“A step further in convalescence: and the free spirit again draws near to life—slowly, to be sure, almost reluctantly, almost mistrustfully. It again grows warmer around him, yellower, as it were; feeling and feeling for others acquire depth, warm breezes of all kinds blow across him. It seems to him as if his eyes are only now open to what is close at hand. He is astonished and sits silent: where had he been? These close and closest things: how changed they seemed! what bloom and magic they have acquired! He looks back gratefully—grateful to his wandering, to his hardness and self-alienation, to his viewing of far distances and bird-like flights in cold heights. What a good thing he had not always stayed “at home,” stayed “under his own roof ” like a delicate apathetic loafer! He had been beside himself: no doubt of that. Only now does he see himself—and what surprises he experiences as he does so! What unprecedented shudders! What happiness even in the weariness, the old sickness, the relapses of the convalescent! How he loves to sit sadly still, to spin out patience, to lie in the sun! Who understands as he does the happiness that comes in winter, the spots of sunlight on the wall! They are the most grateful animals in the world, also the most modest, these convalescents and lizards again half turned towards life:—there are some among them who allow no day to pass without hanging a little song of praise on the hem of its departing robe. And, speaking seriously, it is a radical cure for all pessimism (the well-known disease of old idealists and falsehood-mongers) to become ill after the manner of these free spirits, to remain ill a good while, and then grow well (I mean “better”) for a still longer period. It is wisdom, practical wisdom, to prescribe even health for oneself for a long time only in small doses” (Friedrich Nietzsche: “Human, All-Too Human” trans. R. J. Hollingdale, CUP 1996, pp. 8-9).
But, you might object, is not this warmth, this bloom and magic of things close and closest to us, merely an indication of a return by another route to the old hearth heath? Not at all, because you cannot ever fully forget the experience of the transformative sickness of nihilism; neither can you fully forget the chilly, detached perspective of the world seen during the first period of your convalescence. You are by now a significantly changed and still changing creature.
Naturally, these moments of warmth are, at first, short-lived and your mood of chilly but tender contempt will, from time to time, most assuredly return. It is also the case that, like malaria or lyme disease, the hateful sickness of nihilism may also return now and then, perhaps laying you low for weeks, if not for months, on end. Yet, for all that, you begin to notice that the occasional moments of warm sunlight come and stay more frequently than they used to.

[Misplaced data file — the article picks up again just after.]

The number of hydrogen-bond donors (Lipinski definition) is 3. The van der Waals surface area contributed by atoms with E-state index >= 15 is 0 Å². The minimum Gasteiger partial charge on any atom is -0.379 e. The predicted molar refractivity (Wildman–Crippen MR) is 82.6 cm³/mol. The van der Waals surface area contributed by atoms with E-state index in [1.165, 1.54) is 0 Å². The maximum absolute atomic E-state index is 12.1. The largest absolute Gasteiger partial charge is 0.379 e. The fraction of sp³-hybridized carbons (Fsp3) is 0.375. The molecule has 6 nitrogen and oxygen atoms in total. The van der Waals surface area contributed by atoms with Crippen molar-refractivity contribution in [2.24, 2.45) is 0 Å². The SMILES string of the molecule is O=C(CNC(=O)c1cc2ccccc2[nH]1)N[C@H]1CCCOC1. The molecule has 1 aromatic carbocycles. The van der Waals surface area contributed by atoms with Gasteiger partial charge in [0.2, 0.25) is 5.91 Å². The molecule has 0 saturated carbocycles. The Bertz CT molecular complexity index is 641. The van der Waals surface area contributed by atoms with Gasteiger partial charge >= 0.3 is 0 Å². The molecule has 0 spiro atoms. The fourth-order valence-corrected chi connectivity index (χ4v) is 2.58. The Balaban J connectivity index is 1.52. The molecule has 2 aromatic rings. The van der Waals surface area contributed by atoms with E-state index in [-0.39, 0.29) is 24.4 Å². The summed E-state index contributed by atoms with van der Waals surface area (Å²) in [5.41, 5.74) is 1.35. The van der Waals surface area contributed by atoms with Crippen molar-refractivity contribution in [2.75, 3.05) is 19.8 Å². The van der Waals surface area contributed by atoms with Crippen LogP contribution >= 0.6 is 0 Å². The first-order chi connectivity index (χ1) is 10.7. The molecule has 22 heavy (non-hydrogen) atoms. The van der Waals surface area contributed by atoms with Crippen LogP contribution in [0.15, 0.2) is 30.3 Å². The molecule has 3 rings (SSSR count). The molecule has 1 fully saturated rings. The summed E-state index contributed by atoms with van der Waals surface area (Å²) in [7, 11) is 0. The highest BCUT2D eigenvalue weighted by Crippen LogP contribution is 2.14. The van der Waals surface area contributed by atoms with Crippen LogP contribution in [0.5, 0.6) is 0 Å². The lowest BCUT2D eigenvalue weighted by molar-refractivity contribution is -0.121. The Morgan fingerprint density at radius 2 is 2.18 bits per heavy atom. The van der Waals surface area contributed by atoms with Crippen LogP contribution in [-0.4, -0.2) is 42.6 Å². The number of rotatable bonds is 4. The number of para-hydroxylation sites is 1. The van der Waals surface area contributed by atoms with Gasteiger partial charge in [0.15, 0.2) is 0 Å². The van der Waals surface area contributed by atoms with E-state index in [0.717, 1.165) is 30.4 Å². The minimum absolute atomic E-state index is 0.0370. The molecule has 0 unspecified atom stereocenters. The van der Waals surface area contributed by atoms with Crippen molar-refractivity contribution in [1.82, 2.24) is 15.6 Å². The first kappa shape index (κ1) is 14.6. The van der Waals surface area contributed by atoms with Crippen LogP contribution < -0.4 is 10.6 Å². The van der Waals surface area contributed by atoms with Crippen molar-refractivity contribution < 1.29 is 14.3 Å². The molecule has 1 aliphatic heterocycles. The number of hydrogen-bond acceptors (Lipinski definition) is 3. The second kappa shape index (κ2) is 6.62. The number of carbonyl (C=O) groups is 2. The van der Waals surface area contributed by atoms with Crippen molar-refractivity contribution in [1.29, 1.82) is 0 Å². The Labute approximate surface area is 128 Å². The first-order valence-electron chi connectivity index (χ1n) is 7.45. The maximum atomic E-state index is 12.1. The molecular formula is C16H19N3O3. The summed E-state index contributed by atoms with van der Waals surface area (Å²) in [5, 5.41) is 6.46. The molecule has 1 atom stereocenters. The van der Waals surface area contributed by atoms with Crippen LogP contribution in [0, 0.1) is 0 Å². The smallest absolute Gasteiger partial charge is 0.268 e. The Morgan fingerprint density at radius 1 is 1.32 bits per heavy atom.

On your best days, as Bearn observes, you are now able to live “as neighbour to precisely the things that the metaphysical tradition only found valuable as indicators of another metaphysical world” (Gordon Bearn: “Waking to Wonder”, SUNY Press, New York 1997, p. 32) and you begin to see, as Heidegger saw, that “When we live in the firsthand world around us, everything comes at us loaded with meaning, all over the place and all the time. Everything is within the world [of meaningfulness]: the world holds forth” (cited in “What, after all, was Heidegger about?”, Thomas Sheehan, 2014 p. 8). This, in turn, reveals to us a startling and hopeful truth beautifully summed up by Thomas Sheehan, that “there is nowhere else for a human being to live except in meaning” (ibid. p. 8).
In this warm convalescent phase, a person begins ever more fully to understand that we don’t need another supernatural, metaphysical world to underwrite and give meaning to our life in this world; all that is required is that we see this world differently and have the courage to remain with the close and closest things, things that, astonishingly, are now acquiring for us such bloom and magic.
For Nietzsche, all this gives us the hope of eventually entering into the “great health” which is the fourth and final phase of the therapeutic journey, one in which a person is able, at least ideally, to live completely and fully in these moments of natural warmth throughout the remainder of their life. As Bearn says, “This spirit freed from the tradition that seeks metaphysical comforts is surprised by a new happiness and a new love for all that is delicate. The great health is a life attuned to what is near.” And, as Ralph Waldo Emerson put it, and which Nietzsche quoted on the title page of the first edition of “The Gay Science”: “To the poet, to the philosopher, to the saint, all things are friendly and sacred, all events profitable, all days holy, all men [sic] divine” (Emerson: “History”).
My own hope has long been that the more and more we come to understand ourselves as pilgrim, convalescent Free Spirits, the better able we are to become what the twentieth-century poet Charles Olson (1910-1970) called “Archaeologists of Morning”—now remember, that’s “morning” as in “morning and afternoon” rather than “mourning” in the sense of expressing sorrow when someone dies.
Next week I’ll explore what Olsen thinks it means to be an “Archaeologist of Morning” and I will then conclude with the philosopher Paul Wienpahl’s (1916-1980) idea of becoming men and women without a position, that is to say, people truly free to live creatively and compassionately in the ever-moving, intra-active world in which all of us live, move, and have our being.